Get the latest market trends in your inbox

Stay on top of the latest market trends and economic insights with the Axios Markets newsletter. Sign up for free.

Please enter a valid email.

Please enter a valid email.

Subscription failed
Thank you for subscribing!

Catch up on coronavirus stories and special reports, curated by Mike Allen everyday

Catch up on coronavirus stories and special reports, curated by Mike Allen everyday

Please enter a valid email.

Please enter a valid email.

Subscription failed
Thank you for subscribing!

Denver news in your inbox

Catch up on the most important stories affecting your hometown with Axios Denver

Please enter a valid email.

Please enter a valid email.

Subscription failed
Thank you for subscribing!

Des Moines news in your inbox

Catch up on the most important stories affecting your hometown with Axios Des Moines

Please enter a valid email.

Please enter a valid email.

Subscription failed
Thank you for subscribing!

Minneapolis-St. Paul news in your inbox

Catch up on the most important stories affecting your hometown with Axios Minneapolis-St. Paul

Please enter a valid email.

Please enter a valid email.

Subscription failed
Thank you for subscribing!

Tampa-St. Petersburg news in your inbox

Catch up on the most important stories affecting your hometown with Axios Tampa-St. Petersburg

Please enter a valid email.

Please enter a valid email.

Subscription failed
Thank you for subscribing!

Please enter a valid email.

Please enter a valid email.

Subscription failed
Thank you for subscribing!

Discussion with Editor in Chief Susan Goldberg. Photo: Alex Wong/Getty Images

National Geographic’s Editor in Chief, Susan Goldberg, revealed on Monday that for decades the magazine has covered the world through a racist lens, such as portraying native brown-skinned tribesmen and bare-breasted women as "savages” and virtually ignoring people of color in the U.S. who were not laborers or domestic workers until the 1970s.

I’m the tenth editor of National Geographic since its founding in 1888. I’m the first woman and the first Jewish person — a member of two groups that also once faced discrimination here. It hurts to share the appalling stories from the magazine’s past. But when we decided to devote our April magazine to the topic of race, we thought we should examine our own history before turning our reportorial gaze to others.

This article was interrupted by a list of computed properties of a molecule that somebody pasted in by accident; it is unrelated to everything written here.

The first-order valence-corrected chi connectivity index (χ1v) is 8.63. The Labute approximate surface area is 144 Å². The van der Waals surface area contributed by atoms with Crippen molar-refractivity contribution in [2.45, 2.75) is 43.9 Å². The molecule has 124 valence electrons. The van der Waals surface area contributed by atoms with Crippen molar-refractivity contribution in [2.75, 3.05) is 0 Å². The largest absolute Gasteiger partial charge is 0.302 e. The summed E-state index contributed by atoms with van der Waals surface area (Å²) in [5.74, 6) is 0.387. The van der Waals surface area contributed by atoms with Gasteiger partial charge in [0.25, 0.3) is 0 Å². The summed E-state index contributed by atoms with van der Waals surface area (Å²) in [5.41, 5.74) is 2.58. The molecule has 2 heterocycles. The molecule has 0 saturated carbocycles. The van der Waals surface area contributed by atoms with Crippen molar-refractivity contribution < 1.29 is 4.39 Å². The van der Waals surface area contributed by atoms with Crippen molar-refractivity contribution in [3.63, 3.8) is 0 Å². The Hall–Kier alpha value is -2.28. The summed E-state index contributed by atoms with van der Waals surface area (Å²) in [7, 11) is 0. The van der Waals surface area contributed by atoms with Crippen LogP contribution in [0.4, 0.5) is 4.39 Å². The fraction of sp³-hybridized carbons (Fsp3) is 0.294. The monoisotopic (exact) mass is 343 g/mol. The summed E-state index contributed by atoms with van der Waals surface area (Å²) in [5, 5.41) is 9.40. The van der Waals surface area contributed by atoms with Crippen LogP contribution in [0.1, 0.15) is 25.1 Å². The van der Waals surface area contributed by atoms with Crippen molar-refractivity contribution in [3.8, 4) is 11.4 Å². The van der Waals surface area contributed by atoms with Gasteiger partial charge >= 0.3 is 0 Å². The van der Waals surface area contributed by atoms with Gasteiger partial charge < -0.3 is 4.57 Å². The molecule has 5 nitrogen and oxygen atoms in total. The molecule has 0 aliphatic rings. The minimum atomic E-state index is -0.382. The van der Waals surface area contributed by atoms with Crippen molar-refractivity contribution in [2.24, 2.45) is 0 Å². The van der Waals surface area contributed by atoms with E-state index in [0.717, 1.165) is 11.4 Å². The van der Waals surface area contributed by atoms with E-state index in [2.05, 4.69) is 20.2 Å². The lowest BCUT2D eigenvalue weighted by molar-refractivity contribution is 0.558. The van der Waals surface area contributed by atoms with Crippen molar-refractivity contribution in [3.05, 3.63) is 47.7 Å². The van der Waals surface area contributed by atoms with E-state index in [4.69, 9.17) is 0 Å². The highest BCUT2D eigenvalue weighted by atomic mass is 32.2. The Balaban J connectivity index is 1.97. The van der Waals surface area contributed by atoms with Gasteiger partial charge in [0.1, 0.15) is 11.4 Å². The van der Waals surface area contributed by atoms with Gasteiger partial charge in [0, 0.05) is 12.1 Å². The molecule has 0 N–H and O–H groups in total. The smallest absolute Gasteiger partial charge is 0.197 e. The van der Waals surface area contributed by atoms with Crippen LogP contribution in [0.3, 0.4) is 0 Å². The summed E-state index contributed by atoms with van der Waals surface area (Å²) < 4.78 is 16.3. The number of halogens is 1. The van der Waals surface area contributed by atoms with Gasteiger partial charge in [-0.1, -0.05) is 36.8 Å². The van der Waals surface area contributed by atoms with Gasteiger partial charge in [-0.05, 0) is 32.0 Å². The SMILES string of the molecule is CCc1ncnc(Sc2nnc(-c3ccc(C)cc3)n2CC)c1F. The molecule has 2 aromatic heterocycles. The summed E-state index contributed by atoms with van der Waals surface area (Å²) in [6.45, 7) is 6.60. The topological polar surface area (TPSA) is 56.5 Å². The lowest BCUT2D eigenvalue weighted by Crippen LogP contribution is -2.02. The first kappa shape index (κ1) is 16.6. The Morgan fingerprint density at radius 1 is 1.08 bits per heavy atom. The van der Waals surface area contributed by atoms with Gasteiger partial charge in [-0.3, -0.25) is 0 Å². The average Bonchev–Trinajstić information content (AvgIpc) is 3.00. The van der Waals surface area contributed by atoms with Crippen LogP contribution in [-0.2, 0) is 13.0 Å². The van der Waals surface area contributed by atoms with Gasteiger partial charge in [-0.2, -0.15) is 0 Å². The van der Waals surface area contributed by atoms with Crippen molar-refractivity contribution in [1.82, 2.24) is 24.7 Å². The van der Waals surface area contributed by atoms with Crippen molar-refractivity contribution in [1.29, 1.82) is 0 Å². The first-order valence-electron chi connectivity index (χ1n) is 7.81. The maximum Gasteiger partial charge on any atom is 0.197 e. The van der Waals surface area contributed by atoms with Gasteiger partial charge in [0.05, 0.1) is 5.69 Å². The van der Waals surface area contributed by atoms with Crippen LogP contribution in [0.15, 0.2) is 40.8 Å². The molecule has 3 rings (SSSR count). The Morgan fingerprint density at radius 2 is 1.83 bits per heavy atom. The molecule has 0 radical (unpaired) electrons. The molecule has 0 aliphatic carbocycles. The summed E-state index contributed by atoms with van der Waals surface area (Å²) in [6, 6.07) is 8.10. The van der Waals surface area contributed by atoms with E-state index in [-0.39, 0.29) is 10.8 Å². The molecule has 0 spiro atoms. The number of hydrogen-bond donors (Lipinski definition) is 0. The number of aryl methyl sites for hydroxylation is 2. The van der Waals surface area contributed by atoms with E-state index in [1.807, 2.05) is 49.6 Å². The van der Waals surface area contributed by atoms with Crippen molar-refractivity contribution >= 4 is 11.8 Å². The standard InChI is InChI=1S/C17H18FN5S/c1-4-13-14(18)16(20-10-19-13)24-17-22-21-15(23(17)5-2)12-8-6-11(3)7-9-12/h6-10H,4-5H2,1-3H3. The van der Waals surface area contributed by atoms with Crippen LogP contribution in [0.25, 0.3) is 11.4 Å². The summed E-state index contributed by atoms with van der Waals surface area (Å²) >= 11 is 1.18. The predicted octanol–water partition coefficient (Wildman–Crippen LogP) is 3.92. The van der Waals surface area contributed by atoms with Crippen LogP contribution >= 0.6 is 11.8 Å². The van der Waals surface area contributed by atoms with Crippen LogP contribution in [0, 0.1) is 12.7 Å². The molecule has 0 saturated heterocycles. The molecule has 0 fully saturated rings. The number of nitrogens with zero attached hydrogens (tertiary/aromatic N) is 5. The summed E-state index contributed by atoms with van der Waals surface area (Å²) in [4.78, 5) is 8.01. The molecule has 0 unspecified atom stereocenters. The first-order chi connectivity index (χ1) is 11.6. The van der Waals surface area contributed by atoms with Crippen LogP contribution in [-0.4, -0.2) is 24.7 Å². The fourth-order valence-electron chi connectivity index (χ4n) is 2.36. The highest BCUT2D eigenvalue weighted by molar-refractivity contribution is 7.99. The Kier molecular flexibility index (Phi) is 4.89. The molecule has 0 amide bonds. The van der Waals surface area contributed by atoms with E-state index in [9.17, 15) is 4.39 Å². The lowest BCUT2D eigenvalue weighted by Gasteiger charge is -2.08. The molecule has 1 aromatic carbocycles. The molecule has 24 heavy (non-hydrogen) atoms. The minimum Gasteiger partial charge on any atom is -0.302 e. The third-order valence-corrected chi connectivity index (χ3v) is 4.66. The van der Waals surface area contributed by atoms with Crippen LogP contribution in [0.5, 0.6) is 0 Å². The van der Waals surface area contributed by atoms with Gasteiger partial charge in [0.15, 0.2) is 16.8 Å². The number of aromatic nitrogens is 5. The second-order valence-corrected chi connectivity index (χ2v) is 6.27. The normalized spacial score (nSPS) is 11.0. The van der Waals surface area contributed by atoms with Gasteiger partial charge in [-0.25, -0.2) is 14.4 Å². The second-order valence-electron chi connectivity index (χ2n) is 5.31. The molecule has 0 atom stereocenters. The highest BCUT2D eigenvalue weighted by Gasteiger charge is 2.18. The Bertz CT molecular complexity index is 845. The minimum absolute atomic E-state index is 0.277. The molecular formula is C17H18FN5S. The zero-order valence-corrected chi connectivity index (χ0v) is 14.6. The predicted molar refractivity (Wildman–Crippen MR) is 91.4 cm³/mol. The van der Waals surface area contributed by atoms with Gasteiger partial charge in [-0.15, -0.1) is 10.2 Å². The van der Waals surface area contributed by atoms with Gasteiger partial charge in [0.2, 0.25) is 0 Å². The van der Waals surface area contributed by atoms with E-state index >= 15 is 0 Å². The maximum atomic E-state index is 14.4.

— Goldberg wrote in an editor's letter

How we got here: Goldberg tasked John Edwin Mason, a preeminent historian at the University of Virginia to look into the magazine's coverage of people of color in the U.S. and abroad.

What Mason found:

  • Until the 1970s, the publication virtually ignored people of color in the country who were not laborers or domestic workers.
  • The publication routinely portrayed “natives” in other countries as “exotics, famously and frequently unclothed, happy hunters, noble savages_every type of cliché.”
  • In a 1916 article about Australia, the caption under the accompanying photographs of two Aboriginal people reads: “South Australian Blackfellows: These savages rank lowest in intelligence of all human beings.”
  • A story in 1962 about the killing of 69 black South Africans by police in Sharpeville had "no voices of black South Africans," Mason said. "That absence is as important as what is in there. The only black people are doing exotic dances… servants or workers. It’s bizarre, actually, to consider what the editors, writers, and photographers had to consciously not see.”

The backdrop: NatGeo's "Race Issue" comes as other media outlets are reckoning with its past coverage. The New York Times admitted last week that most of the thousands of obituaries it published since 1851 chronicled the lives of white men. The paper has since published obituaries of notable women in its “Overlooked” section.

Go deeper

Updated 12 mins ago - Politics & Policy

Coronavirus dashboard

Illustration: Sarah Grillo/Axios

  1. Health: Coronavirus may have been in U.S. in December 2019, study finds — Hospital crisis deepens as holiday season nears.
  2. Politics: Bipartisan group of senators unveil $908 billion COVID stimulus proposalFDA chief was called to West Wing to explain why agency hasn't moved faster on vaccine — The words that actually persuade people on the pandemic
  3. Vaccine: Moderna to file for FDA emergency use authorizationVaccinating rural America won't be easy — Being last in the vaccine queue is young people's next big COVID test.
  4. States: Cuomo orders emergency hospital protocols as New York's COVID capacity dwindles.
  5. World: European regulators to assess first COVID-19 vaccine by Dec. 29
  6. 🎧 Podcast: The state of play of the top vaccines.

Bipartisan group of senators unveils $908 billion COVID stimulus proposal

Sens. Joe Manchin (D-W.Va.) and Susan Collins (R-Maine) in the Capitol in 2018. Photo: Tom Williams/CQ Roll Call

A bipartisan group of senators on Tuesday proposed a $908 billion coronavirus stimulus package, in one of the few concrete steps toward COVID relief made by Congress in several months.

Why it matters: Recent data shows that the economic recovery is floundering as coronavirus cases surge and hospitals threaten to be overwhelmed heading into what is likely to be a grim winter.

Inside Patch's new local newsletter platform

Illustration: Annelise Capossela/Axios

Patch, the hyperlocal (and profitable) local digital news company, has built a new software platform called "Patch Labs" that lets local news reporters publish their own newsletters and websites, sources tell Axios.

Why it matters: It follows a growing trend of journalists going solo via newsletters at the national level.